budget (something) for (something)

(redirected from budgeting for)

budget (something) for (something)

To set aside a specific amount of something, often money or time, for something else (such as an expense or task). Did you budget enough money for all of your bills this month? I was almost late to class because I didn't budget enough time for editing my paper.
See also: budget, for
Farlex Dictionary of Idioms. © 2015 Farlex, Inc, all rights reserved.

budget something for someone or something

to set aside a certain amount of money for someone or something. Did you budget some money for the holiday party? I budgeted a few hundred a month for Andrew's college expenses.
See also: budget, for
McGraw-Hill Dictionary of American Idioms and Phrasal Verbs. © 2002 by The McGraw-Hill Companies, Inc.

budget for

To set aside some amount of money for something or someone: For the party, we budgeted $1,000 for musicians and food.
See also: budget, for
The American Heritage® Dictionary of Phrasal Verbs. Copyright © 2005 by Houghton Mifflin Harcourt Publishing Company. Published by Houghton Mifflin Harcourt Publishing Company. All rights reserved.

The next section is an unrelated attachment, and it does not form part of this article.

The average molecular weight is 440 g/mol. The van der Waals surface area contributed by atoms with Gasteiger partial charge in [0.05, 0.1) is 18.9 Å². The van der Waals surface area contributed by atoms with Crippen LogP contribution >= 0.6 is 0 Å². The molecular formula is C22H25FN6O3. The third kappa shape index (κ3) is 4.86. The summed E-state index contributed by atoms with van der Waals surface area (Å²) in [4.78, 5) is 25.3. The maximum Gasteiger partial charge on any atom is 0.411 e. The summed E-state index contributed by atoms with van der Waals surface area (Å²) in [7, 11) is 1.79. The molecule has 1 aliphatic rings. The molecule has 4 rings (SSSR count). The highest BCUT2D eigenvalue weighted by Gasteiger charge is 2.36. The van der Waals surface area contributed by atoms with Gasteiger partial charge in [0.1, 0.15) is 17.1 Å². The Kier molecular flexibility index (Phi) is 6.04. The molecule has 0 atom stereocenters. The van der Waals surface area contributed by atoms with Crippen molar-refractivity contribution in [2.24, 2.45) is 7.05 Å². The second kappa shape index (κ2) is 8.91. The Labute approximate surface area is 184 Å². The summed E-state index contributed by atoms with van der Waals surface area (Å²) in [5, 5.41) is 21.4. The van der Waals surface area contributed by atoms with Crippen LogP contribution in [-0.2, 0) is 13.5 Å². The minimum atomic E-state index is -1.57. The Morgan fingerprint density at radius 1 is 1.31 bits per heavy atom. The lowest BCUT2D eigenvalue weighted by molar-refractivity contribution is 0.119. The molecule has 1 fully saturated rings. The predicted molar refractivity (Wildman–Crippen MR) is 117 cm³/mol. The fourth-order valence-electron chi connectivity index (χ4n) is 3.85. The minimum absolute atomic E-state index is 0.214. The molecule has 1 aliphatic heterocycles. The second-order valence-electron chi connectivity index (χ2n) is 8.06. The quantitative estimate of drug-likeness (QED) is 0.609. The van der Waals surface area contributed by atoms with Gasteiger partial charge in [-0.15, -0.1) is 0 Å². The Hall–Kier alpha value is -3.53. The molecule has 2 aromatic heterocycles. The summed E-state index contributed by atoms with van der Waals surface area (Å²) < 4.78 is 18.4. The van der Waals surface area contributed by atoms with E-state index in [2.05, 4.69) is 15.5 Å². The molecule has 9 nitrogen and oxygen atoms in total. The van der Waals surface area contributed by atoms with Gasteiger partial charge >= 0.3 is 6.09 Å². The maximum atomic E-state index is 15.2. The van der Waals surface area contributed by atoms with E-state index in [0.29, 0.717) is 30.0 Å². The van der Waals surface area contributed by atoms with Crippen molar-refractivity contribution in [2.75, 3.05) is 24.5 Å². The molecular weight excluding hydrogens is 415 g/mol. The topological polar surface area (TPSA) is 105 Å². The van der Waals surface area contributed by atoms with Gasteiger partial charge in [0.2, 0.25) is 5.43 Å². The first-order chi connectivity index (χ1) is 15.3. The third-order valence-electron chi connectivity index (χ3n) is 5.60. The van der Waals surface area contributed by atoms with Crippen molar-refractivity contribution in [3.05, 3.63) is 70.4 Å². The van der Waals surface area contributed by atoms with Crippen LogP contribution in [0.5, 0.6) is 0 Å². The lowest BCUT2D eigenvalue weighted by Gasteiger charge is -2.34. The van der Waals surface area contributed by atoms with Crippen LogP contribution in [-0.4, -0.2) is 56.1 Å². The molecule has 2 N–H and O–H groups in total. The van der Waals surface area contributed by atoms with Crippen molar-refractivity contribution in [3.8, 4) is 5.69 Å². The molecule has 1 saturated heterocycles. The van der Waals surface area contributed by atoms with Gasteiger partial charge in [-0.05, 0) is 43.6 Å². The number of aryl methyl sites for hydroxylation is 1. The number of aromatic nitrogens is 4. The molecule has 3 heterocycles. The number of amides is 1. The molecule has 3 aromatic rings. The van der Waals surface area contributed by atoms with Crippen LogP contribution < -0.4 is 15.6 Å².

See also:
References in periodicals archive ?
'The implication of recalling the budget reform bill is our opposition to the cash-based budgeting for 2019.
Indeed, even Charles Horngren, whose popular textbooks have promoted traditional budgeting for more than 40 years, admits that "numerous managers are extremely unhappy about budgeting." In their book Beyond Budgeting: How Managers Can Break Free from the Annual Performance Trap, Jeremy Hope and Robin Fraser argue that traditional budgeting is counterproductive in today's fast-paced and highly competitive environment.
Hope and Fraser propose a new management model to take the place of budgeting for control purposes.
* Budgeting for the salaries and wages of temporary employees has been a perennial problem for the city.
Budgeting for and controlling the cost of other in library expenditures: The distant relative in the budgetary process.
When budgeting for 1993, managers should pay special attention to fuel and insurance costs.
In essence, the persistence of the traditional approach lets us deduce the minimalist criteria of effective budgeting for most of the 20th century--simplicity, ease of communication, and financial control.
Governments abandon annual budgeting for MYB based on the rational that 1) they will improve their long-term planning and priority setting process, 2) better manage financial resources, and 3) reduce budget staff time dedicated to developing an operating budget.